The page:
George would go on to display many of the distinctive family traits; he was industrious, smart and indefatigably hardworking, but also a blustery, imposing and outspoken figure like Miles. George would tower over his short father, and his long frame would be passed along to his son, Mitt Romney. For five years, George Romney lived an idyllic life in Mexico. The wealth of his family, and the stability and sturdiness of their home, were in stark contrast to the wanderings and poverty experienced by Miles. But prosperity would again prove fleeting.

Gaskell was aware of constant talk of revolution among the local Mexican population. Factions within the country were battling one another, and the Mormon colony tried to remain neutral. At one point, little George heard gunfire as he sat on the porch of their home. In July 1912, the Romneys learned that hundreds of revolutionaries were nearby. The rebels ignored the Mormons’ insistence that they were neutral. They demanded that the Romneys turn over their guns and horses. Gaskell’s half brother Junius declared that he “would die before ordering our people to give up their arms.” Vastly outnumbered by the rebels, the Romneys, including five-year-old George, packed their belongings and joined other Mormons at a nearby railroad station, waiting hours before boarding a packed train to El Paso, Texas. Over three days, 2,300 of 4,000 Mormons evacuated.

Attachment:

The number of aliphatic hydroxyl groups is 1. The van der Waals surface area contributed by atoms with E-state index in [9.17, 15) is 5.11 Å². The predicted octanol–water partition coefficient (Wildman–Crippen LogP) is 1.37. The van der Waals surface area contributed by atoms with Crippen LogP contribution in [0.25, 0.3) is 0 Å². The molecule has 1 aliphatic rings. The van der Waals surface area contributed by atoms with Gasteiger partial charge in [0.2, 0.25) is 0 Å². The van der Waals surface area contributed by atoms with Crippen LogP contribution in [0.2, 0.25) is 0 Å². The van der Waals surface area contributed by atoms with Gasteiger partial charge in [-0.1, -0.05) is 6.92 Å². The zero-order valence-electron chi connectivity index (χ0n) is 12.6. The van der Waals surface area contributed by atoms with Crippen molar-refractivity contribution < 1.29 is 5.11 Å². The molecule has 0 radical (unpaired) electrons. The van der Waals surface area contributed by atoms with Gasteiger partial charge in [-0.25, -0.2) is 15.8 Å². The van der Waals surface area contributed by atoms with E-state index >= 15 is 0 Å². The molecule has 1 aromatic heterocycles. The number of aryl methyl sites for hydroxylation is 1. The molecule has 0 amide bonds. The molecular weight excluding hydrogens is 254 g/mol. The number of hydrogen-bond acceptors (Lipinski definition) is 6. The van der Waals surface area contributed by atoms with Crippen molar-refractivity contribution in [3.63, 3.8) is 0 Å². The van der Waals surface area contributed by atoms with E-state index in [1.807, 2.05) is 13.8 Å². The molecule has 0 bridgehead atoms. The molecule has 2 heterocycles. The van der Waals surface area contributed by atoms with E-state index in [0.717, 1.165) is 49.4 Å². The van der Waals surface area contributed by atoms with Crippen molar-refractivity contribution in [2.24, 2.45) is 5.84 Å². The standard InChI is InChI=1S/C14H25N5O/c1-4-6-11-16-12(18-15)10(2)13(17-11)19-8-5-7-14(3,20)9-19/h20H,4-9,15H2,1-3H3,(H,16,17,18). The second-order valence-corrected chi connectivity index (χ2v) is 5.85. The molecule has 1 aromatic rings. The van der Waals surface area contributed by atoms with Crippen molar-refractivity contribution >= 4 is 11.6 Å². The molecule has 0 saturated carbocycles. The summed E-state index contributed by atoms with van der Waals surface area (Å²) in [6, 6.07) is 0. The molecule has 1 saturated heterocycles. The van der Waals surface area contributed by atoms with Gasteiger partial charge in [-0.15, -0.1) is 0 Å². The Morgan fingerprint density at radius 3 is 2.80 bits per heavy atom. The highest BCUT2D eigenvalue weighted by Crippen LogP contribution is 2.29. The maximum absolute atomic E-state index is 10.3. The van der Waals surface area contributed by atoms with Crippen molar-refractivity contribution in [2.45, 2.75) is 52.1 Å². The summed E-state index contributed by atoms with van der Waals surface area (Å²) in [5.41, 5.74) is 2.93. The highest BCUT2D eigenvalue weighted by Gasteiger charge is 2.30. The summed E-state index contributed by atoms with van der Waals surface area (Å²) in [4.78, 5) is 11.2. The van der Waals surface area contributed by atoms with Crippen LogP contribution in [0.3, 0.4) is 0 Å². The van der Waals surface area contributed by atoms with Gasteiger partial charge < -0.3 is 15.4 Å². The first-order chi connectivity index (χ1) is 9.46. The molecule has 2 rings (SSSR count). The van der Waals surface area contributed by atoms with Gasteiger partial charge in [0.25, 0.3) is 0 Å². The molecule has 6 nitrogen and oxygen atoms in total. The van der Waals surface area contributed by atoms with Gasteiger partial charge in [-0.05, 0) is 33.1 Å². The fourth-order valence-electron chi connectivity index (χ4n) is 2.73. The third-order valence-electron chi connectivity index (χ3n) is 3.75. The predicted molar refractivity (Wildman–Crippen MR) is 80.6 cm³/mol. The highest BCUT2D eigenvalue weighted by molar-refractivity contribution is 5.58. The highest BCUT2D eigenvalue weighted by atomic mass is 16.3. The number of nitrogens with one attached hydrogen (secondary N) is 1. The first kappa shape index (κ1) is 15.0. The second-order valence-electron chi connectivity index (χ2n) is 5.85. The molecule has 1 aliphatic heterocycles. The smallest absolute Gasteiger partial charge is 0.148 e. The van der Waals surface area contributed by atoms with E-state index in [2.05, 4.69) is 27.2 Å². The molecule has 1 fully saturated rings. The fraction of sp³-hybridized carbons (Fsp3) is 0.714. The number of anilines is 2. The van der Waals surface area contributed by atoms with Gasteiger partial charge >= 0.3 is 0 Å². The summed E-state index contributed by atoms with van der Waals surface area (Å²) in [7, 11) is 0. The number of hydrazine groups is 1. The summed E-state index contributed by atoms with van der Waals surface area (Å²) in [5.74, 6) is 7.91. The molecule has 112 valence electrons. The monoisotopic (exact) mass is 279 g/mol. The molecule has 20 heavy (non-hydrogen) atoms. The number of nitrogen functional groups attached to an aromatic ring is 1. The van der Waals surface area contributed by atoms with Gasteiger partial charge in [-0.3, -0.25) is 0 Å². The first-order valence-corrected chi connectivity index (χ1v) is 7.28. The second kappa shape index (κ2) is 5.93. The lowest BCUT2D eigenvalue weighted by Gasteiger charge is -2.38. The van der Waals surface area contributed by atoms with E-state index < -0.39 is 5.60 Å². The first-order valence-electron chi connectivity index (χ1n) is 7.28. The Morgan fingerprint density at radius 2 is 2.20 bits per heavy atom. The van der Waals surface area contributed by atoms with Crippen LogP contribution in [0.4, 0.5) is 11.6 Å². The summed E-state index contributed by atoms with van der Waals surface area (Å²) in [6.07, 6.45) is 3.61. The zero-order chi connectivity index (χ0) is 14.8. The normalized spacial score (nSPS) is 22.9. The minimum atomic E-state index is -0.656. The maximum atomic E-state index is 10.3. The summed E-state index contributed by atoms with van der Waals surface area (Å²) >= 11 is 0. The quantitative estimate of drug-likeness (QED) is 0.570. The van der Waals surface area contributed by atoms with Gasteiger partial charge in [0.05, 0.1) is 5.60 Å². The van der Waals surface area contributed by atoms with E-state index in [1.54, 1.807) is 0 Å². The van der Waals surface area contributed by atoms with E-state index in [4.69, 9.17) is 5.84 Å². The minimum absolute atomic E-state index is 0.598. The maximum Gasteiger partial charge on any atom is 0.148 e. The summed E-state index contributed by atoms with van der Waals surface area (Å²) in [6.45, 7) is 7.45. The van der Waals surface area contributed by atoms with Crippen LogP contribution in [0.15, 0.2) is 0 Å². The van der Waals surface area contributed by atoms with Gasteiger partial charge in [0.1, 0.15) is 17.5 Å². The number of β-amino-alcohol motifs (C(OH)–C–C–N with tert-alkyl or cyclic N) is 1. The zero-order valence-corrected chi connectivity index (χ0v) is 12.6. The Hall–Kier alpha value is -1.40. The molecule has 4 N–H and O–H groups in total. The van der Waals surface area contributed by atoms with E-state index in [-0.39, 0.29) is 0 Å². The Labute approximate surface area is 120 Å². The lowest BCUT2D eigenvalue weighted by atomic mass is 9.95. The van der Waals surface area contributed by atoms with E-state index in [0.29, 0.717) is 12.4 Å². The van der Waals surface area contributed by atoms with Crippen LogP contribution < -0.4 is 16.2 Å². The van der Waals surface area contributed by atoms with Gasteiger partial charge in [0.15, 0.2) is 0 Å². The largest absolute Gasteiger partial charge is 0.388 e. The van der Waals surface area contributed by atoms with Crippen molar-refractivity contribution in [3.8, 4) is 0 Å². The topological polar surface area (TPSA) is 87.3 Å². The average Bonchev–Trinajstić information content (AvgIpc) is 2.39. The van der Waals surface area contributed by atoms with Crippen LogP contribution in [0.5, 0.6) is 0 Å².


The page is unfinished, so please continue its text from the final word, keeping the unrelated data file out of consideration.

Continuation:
Twenty-seven years after Miles fled from U.S. government agents and took refuge in Mexico, the Romney family was back in the United States. In the course of a few days, Gaskell’s family had gone from owning a large Mexican ranch to being nearly penniless. George would later say that his family was among “the first displaced

persons of the 20th century.” George would forever be bitter about his unceremonious exile. “I was kicked out of Mexico when I was five years old because the Mexicans were envious of the fact that my people ... became prosperous,” George said years later. He also noted that “the Mexicans thought if they could just take it away from the Mormon settlers, it would be paradise. It just didn’t work that way, of course.”